“You always hurt the one you love, the one you shouldn’t hurt at all,” sings Dean, one half of the ill-fated couple spotlighted in Blue Valentine. Following the relationship of Dean and Cindy, a blue-collar couple in Pennsylvania, the film shows the constant, universal struggle of love. Most romantic movies fail to tackle what those in love know best: the painful yet subtle line between love and hate, bliss and pain, beginning and end which becomes blurred in the memory of a failed relationship. But Blue Valentine, the indie directorial debut of Derek Cianfrance, sets out to examine just that.
The film begins dangerously close to the end of Dean and Cindy’s marriage. Cindy, played by an unmatched Michelle Williams, is an ambitious nurse who’s tired, worn down, and frustrated, having had higher aspirations for herself. Dean, played by the charismatic Ryan Gosling, is a house painter and a hopeless romantic who wants nothing more than to spend his life loving his wife and daughter, Frankie (Faith Wladyka). In youth, this ambition seemed romantic and brave, but for Cindy it has become an annoyance and a sign of weakness.
We follow two days in the present lives of Dean and Cindy, who barely speak to one another, yet continue to wear each other down. Dean tries to rekindle the spark in their relationship by spending a night in the “Future Room” of a sketchy theme motel. The room is an aluminum covered, claustrophobic chamber—as Dean states, “the inside of a robot’s vagina”—with a rotating bed and rocket controls.
Cut between this present day action are flashbacks to the beginning of their relationship, when carefree Cindy (a remarkably transformed Michelle Williams) is a college student with dreams of medical school. Charming Dean, working for a Brooklyn moving company, first catches a glimpse of the cheerful Cindy as she’s helping her grandmother in a retirement home. Their chance encounter is, for Dean, love at first sight.
Moving back and forth between present day and six years before, the story switches between that of a couple falling blissfully in love—dancing and singing to the ukulele on abandoned streets—and that of their brutal fall out of love—screaming, crossing arms, wincing, and clenching jaws in moments of frustration and disgust. The middle of their relationship is left to the imagination of the viewer, who must sort out what went wrong. However, subtle revelations throughout the story, mirroring the gradual unfolding of truths over the course of a relationship, hint at past troubles.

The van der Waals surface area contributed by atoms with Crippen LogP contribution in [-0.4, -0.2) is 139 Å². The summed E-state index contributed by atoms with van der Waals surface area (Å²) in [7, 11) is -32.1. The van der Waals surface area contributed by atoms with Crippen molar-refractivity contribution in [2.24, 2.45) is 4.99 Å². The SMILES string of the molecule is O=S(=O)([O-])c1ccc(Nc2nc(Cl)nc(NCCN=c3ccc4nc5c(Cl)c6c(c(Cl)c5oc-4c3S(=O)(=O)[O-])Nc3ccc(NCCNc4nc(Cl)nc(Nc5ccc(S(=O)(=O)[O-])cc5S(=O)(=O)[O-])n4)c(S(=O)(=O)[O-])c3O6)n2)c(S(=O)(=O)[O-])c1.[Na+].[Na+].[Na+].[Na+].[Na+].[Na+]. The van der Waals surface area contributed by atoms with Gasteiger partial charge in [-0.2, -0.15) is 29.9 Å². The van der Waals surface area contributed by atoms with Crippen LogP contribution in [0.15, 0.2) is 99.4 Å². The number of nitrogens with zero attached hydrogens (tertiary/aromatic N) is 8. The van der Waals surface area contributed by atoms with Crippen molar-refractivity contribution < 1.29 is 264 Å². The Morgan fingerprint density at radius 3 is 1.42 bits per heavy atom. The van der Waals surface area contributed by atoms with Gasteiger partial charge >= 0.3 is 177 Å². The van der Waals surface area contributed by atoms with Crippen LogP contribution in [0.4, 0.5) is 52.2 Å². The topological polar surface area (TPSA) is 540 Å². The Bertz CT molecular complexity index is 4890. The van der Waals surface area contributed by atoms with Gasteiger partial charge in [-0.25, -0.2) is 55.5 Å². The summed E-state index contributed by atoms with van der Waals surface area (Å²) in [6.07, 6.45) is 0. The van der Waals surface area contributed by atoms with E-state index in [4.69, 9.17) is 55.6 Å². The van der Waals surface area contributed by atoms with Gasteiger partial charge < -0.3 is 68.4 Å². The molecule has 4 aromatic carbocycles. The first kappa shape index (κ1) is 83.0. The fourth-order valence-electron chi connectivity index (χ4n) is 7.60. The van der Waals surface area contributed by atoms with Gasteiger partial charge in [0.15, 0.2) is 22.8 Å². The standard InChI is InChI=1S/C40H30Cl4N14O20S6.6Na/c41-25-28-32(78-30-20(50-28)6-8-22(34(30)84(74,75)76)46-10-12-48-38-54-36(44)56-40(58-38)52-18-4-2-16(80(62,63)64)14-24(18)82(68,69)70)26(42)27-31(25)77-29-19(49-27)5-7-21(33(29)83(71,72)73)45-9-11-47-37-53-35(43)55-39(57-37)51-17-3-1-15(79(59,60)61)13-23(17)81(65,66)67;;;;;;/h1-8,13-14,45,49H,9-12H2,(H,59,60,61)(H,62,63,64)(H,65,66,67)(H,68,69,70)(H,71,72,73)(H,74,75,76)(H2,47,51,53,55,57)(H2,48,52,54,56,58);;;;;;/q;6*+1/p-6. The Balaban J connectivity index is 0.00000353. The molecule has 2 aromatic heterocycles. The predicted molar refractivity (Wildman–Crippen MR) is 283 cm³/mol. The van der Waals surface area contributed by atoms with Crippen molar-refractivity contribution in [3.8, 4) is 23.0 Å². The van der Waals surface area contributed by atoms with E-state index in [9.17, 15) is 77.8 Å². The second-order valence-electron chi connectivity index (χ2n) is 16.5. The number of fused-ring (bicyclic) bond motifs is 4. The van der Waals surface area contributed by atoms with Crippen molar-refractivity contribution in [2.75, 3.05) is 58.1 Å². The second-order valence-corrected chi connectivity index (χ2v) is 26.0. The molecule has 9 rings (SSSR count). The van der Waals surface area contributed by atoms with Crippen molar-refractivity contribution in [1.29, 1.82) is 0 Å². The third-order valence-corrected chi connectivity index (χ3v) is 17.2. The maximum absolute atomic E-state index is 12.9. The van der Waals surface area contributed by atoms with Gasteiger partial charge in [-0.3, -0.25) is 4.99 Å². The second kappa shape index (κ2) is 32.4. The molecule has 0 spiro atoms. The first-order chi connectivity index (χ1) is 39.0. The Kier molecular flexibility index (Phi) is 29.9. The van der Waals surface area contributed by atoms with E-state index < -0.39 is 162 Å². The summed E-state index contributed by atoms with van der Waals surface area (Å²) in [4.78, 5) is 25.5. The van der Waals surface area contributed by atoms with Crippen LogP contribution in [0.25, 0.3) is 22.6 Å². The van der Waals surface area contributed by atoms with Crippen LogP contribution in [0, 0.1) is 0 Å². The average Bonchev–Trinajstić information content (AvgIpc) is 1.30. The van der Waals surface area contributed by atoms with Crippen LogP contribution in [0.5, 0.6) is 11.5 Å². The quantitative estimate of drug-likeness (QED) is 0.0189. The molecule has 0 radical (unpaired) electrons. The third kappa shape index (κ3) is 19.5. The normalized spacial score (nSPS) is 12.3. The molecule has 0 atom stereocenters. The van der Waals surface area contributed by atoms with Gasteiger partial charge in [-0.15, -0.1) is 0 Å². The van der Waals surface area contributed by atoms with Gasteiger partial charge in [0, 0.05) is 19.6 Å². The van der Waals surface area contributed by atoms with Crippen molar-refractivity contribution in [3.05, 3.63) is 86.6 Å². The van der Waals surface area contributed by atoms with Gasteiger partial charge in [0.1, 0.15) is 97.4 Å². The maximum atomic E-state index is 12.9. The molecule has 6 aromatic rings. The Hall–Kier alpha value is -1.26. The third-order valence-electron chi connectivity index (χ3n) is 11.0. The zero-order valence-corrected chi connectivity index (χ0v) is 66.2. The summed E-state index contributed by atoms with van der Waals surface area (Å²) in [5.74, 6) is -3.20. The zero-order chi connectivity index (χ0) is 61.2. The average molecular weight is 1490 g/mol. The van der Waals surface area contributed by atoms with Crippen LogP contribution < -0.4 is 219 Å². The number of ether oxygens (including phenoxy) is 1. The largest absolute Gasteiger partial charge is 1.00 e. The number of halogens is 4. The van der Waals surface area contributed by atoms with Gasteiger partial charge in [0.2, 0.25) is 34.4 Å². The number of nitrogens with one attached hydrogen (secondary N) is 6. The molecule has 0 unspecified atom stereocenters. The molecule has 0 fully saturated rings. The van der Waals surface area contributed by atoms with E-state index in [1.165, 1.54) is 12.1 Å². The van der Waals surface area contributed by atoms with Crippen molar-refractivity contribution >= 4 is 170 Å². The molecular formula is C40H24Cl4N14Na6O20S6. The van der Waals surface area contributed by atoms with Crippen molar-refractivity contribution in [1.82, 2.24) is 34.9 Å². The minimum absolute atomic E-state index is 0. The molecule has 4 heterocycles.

The on-screen chemistry and frustration of Williams and Gosling is very real, making the film viscerally believable to the audience who smiles, cries, laughs, and winces alongside Dean and Cindy. In fact, during production, Williams and Gosling spent a month living together in Dean and Cindy’s house, baking birthday cakes for their “daughter,” buying groceries on a small budget, and fighting for hours.
The brilliant cinematography adds beauty to a film already steeped in heavy metaphors and foreshadowing. The present is shot with sharp colors on two HD cameras that rarely include Williams and Gosling in the same shot. The past is represented in a subtler 16mm, and Dean and Cindy are often seen wrapped around each other. The chipper music of their young love is foiled with the sounds of silence, fighting, and the rumble of their SUV driving down the highway in the present day.
Yet the story feels too one-sided as the audience sympathizes with Dean, who seems to have good intentions despite his flaws. Cindy is positioned as the antihero, who seems more at fault for her failure. While the traditional family structure and gender roles are purposefully reversed—Cianfrance and Dean seem to believe men are the more classically romantic gender—the reversal creates resentment towards Cindy’s harshness, leaving both Dean and the audience limp at the failed love.
Nonetheless, the dark tale, despite slightly unrealistic (or perhaps idealistic) leaps of faith, is predominately a brutally honest look at love. The film accurately captures vivid, emotionally violent sex scenes, including intense moments of passion in the past and pain in the present.
It provides a raw and gripping reminder of the pains love can bring, and anyone who has ever been in love can easily and anxiously identify with both the best and worst moments of each character. The beauty of Blue Valentine is how it, like love itself, is filled with emotional landmines, leaving the audience both smiling and heart-wrenched with disappointment. In the end, the film asks one crucial question: Where does the love go?